This, while many smaller OHSAA member schools are literally having bake sales and car washes to keep their meager-budget athletic opportunities available to students – an onion that Briggs further peels back, asking the question…where is all of a reported $17.9 million surplus going?
The OHSAA has reported that within the next month it will enact a just-announced Athletic Enrichment Fund, where each school will get a check for $1,250 next month to help with “costs of equipment, uniforms, game transportation, officials, and improving student sportsmanship and adult fan behavior.”
Welcome, we’re sure, but not nearly enough, according those who wrote to us.
“If there’s 800 member schools, $1,250 amounts to sending out a million dollars,” wrote Doug Blankenship. “The need is probably five times that. They can afford to do a lot better.”
And maybe they will, according to Executive Director Doug Ute.
“We hope that amount returned to schools will go up in the future,” Ute added in his remarks to Briggs.
And to further help balance things, the OHSAA has announced an increase of the $1 million in postseason travel aid provided to schools — a benefit eliminated during Covid. And, it will continue to charge students $2 less than the adult price for all postseason events. The OHSAA reports that that particular initiative cost them $1.5 million in revenue over the past 2022-’23 school season, Briggs writes.
But the further question is this, as demonstrated by nearly every email we received.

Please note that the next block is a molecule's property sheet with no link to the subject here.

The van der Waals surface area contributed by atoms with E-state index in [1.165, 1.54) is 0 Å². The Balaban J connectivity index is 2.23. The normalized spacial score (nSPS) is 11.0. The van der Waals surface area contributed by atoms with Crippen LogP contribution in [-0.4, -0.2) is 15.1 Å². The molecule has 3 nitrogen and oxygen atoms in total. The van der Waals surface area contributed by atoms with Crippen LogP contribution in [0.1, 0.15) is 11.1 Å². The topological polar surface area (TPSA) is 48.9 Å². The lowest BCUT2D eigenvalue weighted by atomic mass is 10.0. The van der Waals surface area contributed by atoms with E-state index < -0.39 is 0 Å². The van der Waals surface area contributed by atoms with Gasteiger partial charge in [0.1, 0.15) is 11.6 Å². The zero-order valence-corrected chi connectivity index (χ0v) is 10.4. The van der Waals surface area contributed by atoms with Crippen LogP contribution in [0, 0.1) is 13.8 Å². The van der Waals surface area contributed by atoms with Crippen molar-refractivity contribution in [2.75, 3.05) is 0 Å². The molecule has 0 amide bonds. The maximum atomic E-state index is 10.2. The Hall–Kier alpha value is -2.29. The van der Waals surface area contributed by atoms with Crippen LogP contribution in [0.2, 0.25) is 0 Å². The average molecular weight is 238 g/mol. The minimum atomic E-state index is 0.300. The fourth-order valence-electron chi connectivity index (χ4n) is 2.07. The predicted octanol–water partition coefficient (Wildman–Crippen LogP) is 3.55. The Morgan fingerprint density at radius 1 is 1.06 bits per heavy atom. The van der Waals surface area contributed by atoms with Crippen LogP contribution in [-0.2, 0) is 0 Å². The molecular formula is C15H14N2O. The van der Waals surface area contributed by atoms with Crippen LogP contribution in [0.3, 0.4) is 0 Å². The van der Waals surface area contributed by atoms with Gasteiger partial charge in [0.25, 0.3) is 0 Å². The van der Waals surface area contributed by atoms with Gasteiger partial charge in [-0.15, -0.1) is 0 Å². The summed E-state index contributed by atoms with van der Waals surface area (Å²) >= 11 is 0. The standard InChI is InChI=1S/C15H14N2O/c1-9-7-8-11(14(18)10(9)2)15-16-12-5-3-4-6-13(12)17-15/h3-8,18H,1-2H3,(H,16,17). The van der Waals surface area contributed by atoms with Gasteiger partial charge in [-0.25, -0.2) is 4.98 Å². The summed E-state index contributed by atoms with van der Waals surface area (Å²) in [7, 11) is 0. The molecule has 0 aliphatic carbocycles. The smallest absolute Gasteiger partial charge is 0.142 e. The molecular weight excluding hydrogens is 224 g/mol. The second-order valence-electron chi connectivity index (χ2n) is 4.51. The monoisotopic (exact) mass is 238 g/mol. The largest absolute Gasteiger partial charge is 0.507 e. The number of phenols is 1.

Let me begin by saying that while questioning the organization’s short-sightedness in the past, I’ve also compared the OHSAA to other governing bodies in states like Indiana, Kentucky, and Iowa. And let me assure you that no state administers its championship tournaments better than what we have in Ohio. Which again, is what most people say they want. Just do the tournaments…and leave it at that!
Because, like Washington, the people who have trusted the process for years…now find it hard to trust the process. The expansion of the football tournament is, as it turns out, what they thought it to be. More games, more money.
And while the OHSAA and organizations like it claim to be of non-profit standing, it’s ridiculous to think they can operate without making money. But they should shed the ‘non-profit’ label, altogether, perhaps, and just call the $9 it costs to see a high school football game what it is…an ‘athletic tax’.
What’s clear and necessary is that with every turn of a dollar in the high school sports culture…there needs to be transparency. Which again, was threatened by not being able to buy a ticket with cash for two years. You had to buy it online. And what can you think of that’s more distrusted than floating your credit card information on the internet?
Like Briggs, I join him in saying that I hope some of the trends he writes about will continue. I believe we’ve come dangerously close to screwing up one of the truly great things we can offer to young people trying to learn how to win at the game of life.
When I was 12 I can remember learning those lessons on the school grounds during recess – for free. You got knocked down and you had no choice but to get up…if you wanted to play. There were no questions about what’s fair, big versus little, or where the money’s going.
No one had ever heard of the OHSAA.